Yes we do. I'm what you call a real world consumer advocate. I don't like to just dispense vague and generic advice like consumer interest groups do. I like to go one step further and review each business that we recommend, telling you how to get the most out of them and what's in it for you. Keep in mind that although they pay us, I would not recommend a site that I thought would not do good by you. There are some well known companies that are not mentioned here because I don't think they are very good. Before you claim that I'm just in it for the money, keep in mind that 80% of this site in it's current form was already up and running at my own expense, long before we had our first advertiser.
Don't email us! Do something about it. Click here to visit LightStream or CARCHEX to refinance your loan immediately. For more detailed information about refinancing, click here to visit our Auto Refinance section.
Q: Jeff, I signed a lease 2 days ago, then researched the car I leased on the internet and discovered the dealer ripped me off. Now they won't let me out of the lease. I heard there's a 3 day grace period, why won't they let me out of the deal?
A: Leasing a car is not like buying, you can't just bring it back. A lease is a contract, like joining a gym, saying you'll be a member for 24, 36, 48, or 60 months and pay them every month. In fact, California law requires all car dealers to post signs stating that there is no 3 day grace period. Once you sign, that's it. You're supposed to research your car for 2 weeks before signing a lease, not 2 days after signing. Too many people sign without reading and think I have some magic wand and sprinkle some of my magic CarBuyingTips.com dust, and all their problems go away. I don't answer this type of email, I just delete it.
Q: Jeff, I just leased a car and I'm moving out of state. What should I do?
Q: Jeff, I recently leased a car and I'm about to lose my job. What should I do?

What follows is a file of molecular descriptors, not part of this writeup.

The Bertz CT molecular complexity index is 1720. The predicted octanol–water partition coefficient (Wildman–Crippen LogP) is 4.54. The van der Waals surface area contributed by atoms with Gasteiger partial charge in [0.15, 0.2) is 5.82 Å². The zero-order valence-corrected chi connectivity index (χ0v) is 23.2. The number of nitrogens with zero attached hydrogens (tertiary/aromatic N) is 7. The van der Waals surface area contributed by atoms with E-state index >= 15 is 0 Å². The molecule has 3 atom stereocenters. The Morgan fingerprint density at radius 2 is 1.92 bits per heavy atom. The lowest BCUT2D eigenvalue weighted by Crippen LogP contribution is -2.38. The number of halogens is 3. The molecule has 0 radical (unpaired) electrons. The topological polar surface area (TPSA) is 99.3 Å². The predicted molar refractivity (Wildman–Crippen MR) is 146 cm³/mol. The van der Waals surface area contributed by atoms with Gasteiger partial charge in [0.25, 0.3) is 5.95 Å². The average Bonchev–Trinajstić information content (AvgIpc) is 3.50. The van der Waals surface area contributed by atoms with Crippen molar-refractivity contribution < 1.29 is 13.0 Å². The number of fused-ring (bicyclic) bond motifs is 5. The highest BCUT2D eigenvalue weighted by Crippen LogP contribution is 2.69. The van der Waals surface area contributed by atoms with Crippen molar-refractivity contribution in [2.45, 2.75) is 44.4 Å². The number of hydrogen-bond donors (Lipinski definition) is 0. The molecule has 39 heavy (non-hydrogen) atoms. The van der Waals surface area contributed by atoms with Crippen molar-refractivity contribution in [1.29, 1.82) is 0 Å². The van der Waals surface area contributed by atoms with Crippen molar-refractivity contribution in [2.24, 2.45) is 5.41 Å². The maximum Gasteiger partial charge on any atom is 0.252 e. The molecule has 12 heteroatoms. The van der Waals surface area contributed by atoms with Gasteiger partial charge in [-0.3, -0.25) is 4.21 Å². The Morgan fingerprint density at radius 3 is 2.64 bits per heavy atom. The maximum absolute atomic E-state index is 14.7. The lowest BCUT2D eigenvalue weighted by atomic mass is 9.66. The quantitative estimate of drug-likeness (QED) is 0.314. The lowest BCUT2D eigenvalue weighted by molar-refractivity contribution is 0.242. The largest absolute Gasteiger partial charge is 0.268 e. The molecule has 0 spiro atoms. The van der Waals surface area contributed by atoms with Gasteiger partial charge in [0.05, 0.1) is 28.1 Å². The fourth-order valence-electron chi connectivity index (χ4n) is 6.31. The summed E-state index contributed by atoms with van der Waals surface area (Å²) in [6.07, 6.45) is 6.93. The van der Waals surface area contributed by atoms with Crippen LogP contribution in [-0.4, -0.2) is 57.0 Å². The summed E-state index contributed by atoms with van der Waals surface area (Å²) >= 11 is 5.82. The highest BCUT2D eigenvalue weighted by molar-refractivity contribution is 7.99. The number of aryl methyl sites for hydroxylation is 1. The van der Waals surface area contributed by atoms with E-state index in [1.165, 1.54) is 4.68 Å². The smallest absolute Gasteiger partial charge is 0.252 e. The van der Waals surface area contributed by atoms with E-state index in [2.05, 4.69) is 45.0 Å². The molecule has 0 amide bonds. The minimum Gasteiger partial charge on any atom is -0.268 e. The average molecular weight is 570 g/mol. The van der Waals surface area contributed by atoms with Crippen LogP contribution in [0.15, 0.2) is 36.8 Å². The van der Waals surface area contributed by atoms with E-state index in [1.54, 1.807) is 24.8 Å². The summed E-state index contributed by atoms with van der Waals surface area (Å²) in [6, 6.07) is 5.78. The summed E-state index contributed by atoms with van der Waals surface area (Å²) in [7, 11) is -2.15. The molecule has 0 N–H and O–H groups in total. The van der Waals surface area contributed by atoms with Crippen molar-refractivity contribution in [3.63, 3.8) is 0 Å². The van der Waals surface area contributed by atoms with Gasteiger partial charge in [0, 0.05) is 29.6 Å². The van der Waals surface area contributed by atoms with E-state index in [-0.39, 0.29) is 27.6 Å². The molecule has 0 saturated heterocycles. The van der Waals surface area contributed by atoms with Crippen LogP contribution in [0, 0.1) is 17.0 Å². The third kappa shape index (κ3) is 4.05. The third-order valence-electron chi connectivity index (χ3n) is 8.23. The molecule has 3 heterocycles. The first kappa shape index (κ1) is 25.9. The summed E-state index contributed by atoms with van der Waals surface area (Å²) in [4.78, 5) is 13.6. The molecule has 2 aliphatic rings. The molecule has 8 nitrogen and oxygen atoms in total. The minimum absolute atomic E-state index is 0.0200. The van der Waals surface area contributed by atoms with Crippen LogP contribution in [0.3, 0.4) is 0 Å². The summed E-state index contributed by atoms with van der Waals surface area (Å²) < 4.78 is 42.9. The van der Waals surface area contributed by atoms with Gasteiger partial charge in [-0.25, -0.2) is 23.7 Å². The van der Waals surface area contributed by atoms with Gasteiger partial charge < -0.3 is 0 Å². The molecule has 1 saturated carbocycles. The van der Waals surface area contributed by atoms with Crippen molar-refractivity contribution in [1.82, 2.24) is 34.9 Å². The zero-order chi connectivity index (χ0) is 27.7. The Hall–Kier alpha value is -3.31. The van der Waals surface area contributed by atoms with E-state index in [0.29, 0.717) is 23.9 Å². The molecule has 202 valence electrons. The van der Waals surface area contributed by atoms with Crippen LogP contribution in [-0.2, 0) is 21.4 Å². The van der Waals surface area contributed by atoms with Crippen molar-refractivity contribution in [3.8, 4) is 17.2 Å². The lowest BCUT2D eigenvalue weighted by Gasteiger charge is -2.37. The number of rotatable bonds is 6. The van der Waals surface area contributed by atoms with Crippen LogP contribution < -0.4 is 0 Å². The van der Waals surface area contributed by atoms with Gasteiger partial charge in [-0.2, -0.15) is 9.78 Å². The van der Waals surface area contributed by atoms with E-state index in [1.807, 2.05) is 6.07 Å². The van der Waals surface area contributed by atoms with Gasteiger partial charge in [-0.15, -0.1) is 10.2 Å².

A: If you signed a lease, there's nothing you can do if you lose your job. They don't care about your hardship, you signed a lease, and a deal's a deal. You might try to get the leasing company's permission to let someone you know take over the payments, but if they default, it's your credit that gets ruined. If you move out of state, some leasing companies won't allow the car to be brought out of state. Others will adjust your monthly payments to account for the difference in tax. I cover this in the leasing article under Getting Out Of Common Leasing Dilemmas. Please read the article so I don't have to retype it to you. A lease is a contract you cannot get out of without stiff penalties.
Q: Jeff, I just bought a new Supermobile LX, and my monthly lease payments are $699. Is this a good deal?
A: How should I know? First of all, you are supposed to read the leasing article, and if you did, you would not need to ask this question. Besides, how can anyone tell if that's a good deal without knowing the money factor, residual value, cap cost, down payment, etc. Also, by looking only at the monthly payment, you are making a mistake, as you should be concentrating on what the Gross Cap Cost was, not the monthly payments. You should look at the gross cap cost and ask if that is a good price. Go read the How To Lease A Car article.